Georgian Society for East Yorkshire

Report on Visit to Market Weighton, Holme Hall and Everingham

Corinthian Pilaster at Holme Hall.

Corinthian Pilaster at Holme Hall.

Architectural detail dating from the 1720s at Holme Hall.

Sunday, 20th March 2016

The first visit of 2016 began with a short guided tour around Market Weighton led by David Neave. The town was particularly prosperous in the eighteenth century and a number of fine town houses were built there. The town also boasts the oldest Methodist chapel in the East Riding and the Londesborough Arms Hotel; one of a number of buildings we saw which has been attributed to John Carr.

Our next stop was at Holme on Spalding Moor to visit Holme Hall. This house has not been much seen by the public due to having been in institutional use for many years. Despite this it retains a number of fine Georgian interiors. At the heart of the house is a Catholic chapel designed by John Carr, but much altered by later generations.

We next visited the small church of St Peter, Harswell. This church has ancient origins, but was rebuilt in the 1870s, incorporating some Norman and later stone work.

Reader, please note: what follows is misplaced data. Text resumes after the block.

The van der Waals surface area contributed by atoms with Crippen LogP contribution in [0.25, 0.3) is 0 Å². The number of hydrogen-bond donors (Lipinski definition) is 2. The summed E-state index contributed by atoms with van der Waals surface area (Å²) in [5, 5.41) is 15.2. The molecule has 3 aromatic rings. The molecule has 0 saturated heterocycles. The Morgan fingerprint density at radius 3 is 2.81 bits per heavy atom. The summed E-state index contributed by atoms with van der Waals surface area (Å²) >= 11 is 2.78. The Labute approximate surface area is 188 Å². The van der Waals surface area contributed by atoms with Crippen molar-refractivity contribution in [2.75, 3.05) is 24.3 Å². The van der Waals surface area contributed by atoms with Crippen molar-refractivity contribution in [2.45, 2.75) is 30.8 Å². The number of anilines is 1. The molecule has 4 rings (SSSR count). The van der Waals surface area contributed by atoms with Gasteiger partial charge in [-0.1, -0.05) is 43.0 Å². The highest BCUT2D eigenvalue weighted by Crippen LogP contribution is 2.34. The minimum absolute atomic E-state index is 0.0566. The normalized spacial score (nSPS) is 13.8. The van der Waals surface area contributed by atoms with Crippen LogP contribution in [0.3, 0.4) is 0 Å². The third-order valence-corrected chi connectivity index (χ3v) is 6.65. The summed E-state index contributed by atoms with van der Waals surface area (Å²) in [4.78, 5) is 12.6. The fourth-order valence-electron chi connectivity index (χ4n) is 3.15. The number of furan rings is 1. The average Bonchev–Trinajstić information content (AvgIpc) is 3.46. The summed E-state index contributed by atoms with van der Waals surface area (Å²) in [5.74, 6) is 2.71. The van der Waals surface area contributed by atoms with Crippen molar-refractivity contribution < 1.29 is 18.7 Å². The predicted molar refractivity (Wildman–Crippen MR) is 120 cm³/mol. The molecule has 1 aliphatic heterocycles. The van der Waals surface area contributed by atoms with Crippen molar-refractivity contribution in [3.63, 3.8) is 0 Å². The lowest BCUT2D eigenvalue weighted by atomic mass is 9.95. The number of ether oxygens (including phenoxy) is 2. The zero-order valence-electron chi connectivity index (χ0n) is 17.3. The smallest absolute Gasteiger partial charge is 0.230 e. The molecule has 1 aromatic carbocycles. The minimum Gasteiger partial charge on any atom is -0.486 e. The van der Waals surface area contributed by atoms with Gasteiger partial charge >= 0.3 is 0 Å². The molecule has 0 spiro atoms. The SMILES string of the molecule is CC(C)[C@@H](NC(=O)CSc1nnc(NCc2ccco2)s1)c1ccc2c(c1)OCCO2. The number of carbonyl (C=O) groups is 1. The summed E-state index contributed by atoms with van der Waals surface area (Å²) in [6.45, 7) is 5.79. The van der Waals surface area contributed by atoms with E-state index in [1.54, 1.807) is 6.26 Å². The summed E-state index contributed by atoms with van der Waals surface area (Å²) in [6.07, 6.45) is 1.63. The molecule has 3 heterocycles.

In Everingham we saw two churches. The parish church, dedicated to the local Anglo-Saxon Saint Everilda, was rebuilt, probably by John Carr, in the 1760s. Its interior is now very sparse with reused Victorian fittings. The catholic chapel beside Everingham Hall was built in the 1830s to the designs of the Italian architect Agistino Giorgioli and is dedicated to Saints Mary and Everilda. The interior, with a giant order of Corinthian columns and a vaulted ceiling is a piece of serious classicism, hidden by an austere, almost windowless exterior.

More photographs from the day’s trip can be found on the GSEY Facebook page.

Holme Hall, Holme on Spalding Moor, East Yorkshire

Holme Hall, East Yorkshire.

Built in the 1660s for Lord Lngdale, Holme Hall was extended in the 1720s and again circa 1760. It has fine Georgian internal features and a Roman Catholic chapel of 1766 attributed to John Carr. The home of the Stourton samily in the 19th century, it was a convent from 1929 until the 1970s. It is now a Sue ... (read more...)

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